**Btu**—British thermal unit(s)**Ccf**—the volume of 100 cubic feet (cf)

In the United States, natural gas can be priced in units of dollars per therm, dollars per MMBtu, or dollars per cubic feet.^{1} The heat content of natural gas per physical unit (such as Btu per cubic foot) is needed to convert these prices from one price basis to another. In 2019, the U.S. annual average heat content of natural gas delivered to consumers was about 1,037 Btu per cubic foot. Therefore, 100 cubic feet (Ccf) of natural gas equals 103,700 Btu, or 1.037 therms. One thousand cubic feet (Mcf) of natural gas equals 1.037 MMBtu, or 10.37 therms.

You can convert natural gas prices from one price basis to another with these formulas (assuming a heat content of natural gas of 1,037 Btu per cubic foot):

$ per Ccf divided by 1.037 equals $ per therm

$ per therm multiplied by 1.037 equals $ per Ccf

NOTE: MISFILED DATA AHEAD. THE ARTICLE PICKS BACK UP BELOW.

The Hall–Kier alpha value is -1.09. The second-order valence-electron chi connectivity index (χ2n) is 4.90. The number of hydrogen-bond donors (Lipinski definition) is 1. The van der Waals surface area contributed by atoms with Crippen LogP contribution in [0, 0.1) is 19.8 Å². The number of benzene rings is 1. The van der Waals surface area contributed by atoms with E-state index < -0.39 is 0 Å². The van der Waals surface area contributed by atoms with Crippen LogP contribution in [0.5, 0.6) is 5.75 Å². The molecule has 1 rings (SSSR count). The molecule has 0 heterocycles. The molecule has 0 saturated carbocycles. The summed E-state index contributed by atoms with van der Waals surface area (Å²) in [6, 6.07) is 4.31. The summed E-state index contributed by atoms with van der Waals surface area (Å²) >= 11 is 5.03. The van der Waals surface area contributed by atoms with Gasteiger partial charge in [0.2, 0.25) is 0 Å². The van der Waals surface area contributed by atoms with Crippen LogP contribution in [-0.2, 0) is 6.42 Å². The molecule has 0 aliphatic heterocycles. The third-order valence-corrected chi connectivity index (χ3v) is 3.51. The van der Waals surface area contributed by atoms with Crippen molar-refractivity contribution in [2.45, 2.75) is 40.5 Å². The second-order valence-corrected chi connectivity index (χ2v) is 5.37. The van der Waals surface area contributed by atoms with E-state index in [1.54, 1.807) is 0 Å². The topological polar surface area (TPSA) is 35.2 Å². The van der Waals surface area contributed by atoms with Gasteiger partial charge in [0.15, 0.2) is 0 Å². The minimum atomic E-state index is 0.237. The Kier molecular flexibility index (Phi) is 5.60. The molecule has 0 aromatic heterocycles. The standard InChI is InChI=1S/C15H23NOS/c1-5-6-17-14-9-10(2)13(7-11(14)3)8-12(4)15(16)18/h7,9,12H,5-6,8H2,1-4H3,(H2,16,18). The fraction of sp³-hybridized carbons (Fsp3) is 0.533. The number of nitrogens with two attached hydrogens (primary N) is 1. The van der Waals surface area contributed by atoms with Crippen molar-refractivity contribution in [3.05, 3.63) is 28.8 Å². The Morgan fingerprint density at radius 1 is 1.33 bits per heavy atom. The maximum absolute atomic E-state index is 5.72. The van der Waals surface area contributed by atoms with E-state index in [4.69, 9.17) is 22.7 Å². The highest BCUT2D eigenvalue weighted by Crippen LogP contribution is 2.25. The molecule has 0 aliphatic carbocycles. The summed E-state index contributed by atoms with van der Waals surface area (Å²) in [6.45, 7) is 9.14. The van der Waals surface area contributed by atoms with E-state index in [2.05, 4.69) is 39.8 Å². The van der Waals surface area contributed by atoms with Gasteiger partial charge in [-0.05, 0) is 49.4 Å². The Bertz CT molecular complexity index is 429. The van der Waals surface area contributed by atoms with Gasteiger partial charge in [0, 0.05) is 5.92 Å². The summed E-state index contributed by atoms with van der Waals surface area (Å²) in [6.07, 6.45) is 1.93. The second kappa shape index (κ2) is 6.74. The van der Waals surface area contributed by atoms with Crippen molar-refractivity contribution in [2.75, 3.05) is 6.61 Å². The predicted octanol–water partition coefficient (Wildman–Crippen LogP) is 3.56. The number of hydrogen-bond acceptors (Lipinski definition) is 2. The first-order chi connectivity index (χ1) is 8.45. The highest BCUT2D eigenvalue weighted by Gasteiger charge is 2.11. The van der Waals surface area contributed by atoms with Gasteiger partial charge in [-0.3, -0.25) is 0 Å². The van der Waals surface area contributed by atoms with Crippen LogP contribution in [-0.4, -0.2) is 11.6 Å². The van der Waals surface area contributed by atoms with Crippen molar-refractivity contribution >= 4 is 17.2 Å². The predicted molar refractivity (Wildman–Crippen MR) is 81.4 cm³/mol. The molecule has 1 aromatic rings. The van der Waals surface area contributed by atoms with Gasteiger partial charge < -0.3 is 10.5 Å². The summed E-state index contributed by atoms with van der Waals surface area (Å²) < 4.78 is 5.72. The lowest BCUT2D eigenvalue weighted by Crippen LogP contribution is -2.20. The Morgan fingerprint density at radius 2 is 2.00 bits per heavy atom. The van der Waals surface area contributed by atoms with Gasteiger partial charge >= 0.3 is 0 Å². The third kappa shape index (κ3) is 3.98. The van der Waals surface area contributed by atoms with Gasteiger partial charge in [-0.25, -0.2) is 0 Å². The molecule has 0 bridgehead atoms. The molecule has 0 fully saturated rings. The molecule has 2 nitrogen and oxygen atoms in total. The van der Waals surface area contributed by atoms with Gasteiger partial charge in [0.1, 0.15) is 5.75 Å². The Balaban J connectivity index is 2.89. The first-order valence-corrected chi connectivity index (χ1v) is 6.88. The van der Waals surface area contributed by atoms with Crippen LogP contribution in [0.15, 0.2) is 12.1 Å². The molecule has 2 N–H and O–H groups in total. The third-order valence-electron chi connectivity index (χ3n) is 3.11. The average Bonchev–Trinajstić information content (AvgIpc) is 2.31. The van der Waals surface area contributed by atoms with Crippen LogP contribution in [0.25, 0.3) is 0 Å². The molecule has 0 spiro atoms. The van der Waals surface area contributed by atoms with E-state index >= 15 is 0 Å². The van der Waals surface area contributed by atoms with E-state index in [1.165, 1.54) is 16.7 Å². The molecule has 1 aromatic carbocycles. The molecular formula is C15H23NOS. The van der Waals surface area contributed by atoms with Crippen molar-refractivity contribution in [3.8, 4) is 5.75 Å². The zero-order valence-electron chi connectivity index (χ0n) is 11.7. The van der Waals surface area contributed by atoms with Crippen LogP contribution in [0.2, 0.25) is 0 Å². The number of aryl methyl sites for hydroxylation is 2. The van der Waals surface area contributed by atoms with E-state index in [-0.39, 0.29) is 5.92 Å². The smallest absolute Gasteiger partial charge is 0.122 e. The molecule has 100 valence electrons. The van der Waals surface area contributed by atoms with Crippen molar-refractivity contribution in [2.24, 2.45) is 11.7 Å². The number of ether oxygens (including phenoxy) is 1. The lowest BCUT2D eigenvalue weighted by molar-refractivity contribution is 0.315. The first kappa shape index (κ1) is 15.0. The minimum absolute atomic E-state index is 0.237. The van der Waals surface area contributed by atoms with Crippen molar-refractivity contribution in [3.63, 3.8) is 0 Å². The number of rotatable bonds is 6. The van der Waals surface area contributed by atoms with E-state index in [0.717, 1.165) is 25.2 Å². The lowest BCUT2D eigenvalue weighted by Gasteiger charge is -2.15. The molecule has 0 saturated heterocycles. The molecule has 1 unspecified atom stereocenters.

$ per Mcf divided by 1.037 equals $ per MMBtu

$ per Mcf divided by 10.37 equals $ per therm

$ per MMBtu multiplied by 1.037 equals $ per Mcf

$ per therm multiplied by 10.37 equals $ per Mcf

The heat content of natural gas may vary by location and by type of natural gas consumer, and it may vary over time. Consumers and analysts should contact natural gas distribution companies or natural gas suppliers for information on the heat content of the natural gas they supply to their customers. Some natural gas distribution companies or utilities may provide this information on customers' bills.

^{1} The U.S. Energy Information Administration reports natural gas in volumes of cubic feet through 1964 at a pressure base of 14.65 psia (pounds per square inch absolute) at 60° Fahrenheit. Beginning in 1965, the pressure base is 14.73 psia at 60° Fahrenheit.

Learn more:

Average annual and monthly heat content of natural gas consumed by state

Newly released heat content data allow for state-to-state natural gas comparisons

Natural gas conversion calculator

Last updated: June 17, 2020

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